7. Click 'checkout' and enter your payment details to pay for your items. You may be charged a pre-authorisation payment initially, which reserves funds for a future payment. The final payment will be taken on the day of the delivery, so you only pay for exactly what's delivered.
  8. On the delivery day, you'll be told if any items are out of stock and can't be delivered. You'll be offered a substitute item but you don't have to accept it.

If you regularly shop with a supermarket online, it might be worth buying a delivery pass or delivery saver. This means you make a one-off payment  so that you don't need to pay for delivery each time. It might also give you priority access to certain delivery slots.


What information will I give when I pay for something?

You'll never be asked for your card PIN (Person Identification Number) when you pay for something online, but you will be asked for the following details from your debit or credit card:

  • the 16-digit card number on the front of your card
  • the expiry date on the front of your card
  • the 3 digits on the back of your card, known as the security number, or 'CVV', 'CVC' or 'CVV2' (Card Verification Value).

When purchasing something online you can set up an account with the retailer. Make sure to use a different password for each account, and always use a strong password. Click here to find out more about online password security.

Sometimes the website or your internet browser prompts you to save your card details for next time – never do this on a shared computer, and make sure your device is protected with a password, PIN or fingerprint login if you do save your card details.


How do I know if a website is secure?

Make sure that you're using a secure website before entering any personal details. You can check that a website is secure by answering the following questions

  • Does the website address start with 'https'? The 's' stands for secure.
  • Is the address bar green? This is an additional sign that you’re using a safe website.
  • Is there a padlock symbol in the browser where the website address is? The padlock doesn't verify that the page is safe if it appears on the page itself.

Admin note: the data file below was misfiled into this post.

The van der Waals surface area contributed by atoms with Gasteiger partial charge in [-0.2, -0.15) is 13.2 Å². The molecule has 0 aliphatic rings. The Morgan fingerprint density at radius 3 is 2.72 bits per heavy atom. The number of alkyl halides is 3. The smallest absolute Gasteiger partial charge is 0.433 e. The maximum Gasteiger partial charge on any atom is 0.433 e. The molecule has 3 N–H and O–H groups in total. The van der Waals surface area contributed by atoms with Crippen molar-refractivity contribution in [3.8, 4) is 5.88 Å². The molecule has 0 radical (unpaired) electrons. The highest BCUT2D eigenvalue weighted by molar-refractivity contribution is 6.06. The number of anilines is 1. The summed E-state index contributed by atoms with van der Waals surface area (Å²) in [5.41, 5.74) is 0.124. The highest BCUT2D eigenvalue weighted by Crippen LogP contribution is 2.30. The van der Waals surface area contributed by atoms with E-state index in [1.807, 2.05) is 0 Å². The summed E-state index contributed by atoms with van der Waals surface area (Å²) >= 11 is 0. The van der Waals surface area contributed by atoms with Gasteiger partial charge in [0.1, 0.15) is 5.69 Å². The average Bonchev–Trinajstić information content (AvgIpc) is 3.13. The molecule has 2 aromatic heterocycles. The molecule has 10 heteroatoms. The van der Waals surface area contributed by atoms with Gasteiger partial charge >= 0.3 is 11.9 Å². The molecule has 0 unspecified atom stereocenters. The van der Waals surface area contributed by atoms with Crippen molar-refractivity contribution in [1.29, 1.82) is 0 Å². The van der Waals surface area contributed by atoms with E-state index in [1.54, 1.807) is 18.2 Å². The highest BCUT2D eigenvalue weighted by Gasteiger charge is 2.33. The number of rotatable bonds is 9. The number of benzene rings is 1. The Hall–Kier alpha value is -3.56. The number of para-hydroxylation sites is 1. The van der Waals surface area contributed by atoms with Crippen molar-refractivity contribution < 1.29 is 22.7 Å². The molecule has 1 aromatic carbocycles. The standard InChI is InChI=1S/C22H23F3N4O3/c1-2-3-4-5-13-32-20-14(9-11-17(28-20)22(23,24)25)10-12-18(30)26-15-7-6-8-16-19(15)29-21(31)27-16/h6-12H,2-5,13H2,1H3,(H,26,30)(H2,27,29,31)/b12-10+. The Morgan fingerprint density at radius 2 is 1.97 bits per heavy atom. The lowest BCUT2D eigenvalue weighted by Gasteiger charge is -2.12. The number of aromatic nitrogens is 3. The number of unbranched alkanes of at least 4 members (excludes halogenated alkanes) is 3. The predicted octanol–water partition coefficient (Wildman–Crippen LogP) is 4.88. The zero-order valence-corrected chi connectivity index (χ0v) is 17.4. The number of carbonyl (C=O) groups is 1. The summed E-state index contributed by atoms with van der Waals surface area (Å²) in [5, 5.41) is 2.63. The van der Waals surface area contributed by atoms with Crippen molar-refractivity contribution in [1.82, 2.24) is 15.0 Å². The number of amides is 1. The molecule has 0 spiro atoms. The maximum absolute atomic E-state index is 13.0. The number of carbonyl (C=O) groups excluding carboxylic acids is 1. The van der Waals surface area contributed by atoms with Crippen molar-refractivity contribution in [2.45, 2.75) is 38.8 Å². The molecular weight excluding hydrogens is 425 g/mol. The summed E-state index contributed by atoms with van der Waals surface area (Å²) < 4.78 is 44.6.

• Is there a current security certificate that's registered to the correct address? You can check this by clicking on the padlock where the website address (or 'URL') is. 
  • Does the website end in '.com' or '.co.uk'? Websites that end in '.net' or '.org' aren't usually used for online shopping.

You can see some examples of the symbols to look out for on the Google support website. .

Be aware that a padlock symbol isn't a guarantee of safety. If you have any doubts, it's best to leave the page.

If you're shopping online using a computer, you can also use safe settings in the Google Chrome browser. .


What if something goes wrong with my online shopping?

If your delivery doesn’t arrive, is damaged, or if the wrong item arrives, get in touch with the online retailer. They should arrange a refund or deliver a replacement. If you're not happy with the response from the retailer you should contact your bank.

If you notice any unusual transactions in your bank account, contact your bank immediately. You'll usually be able to get your money back if your card details have been compromised and used by a fraudster. It's a good idea to check your bank statement regularly – you'll notice any unusual transactions sooner. 

Contact Action Fraud

If you’re worried something might be a scam, or think you’ve been scammed, contact the police and then Action Fraud. The information you give Action Fraud can help them find the scammer.

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Last updated: Jul 10 2023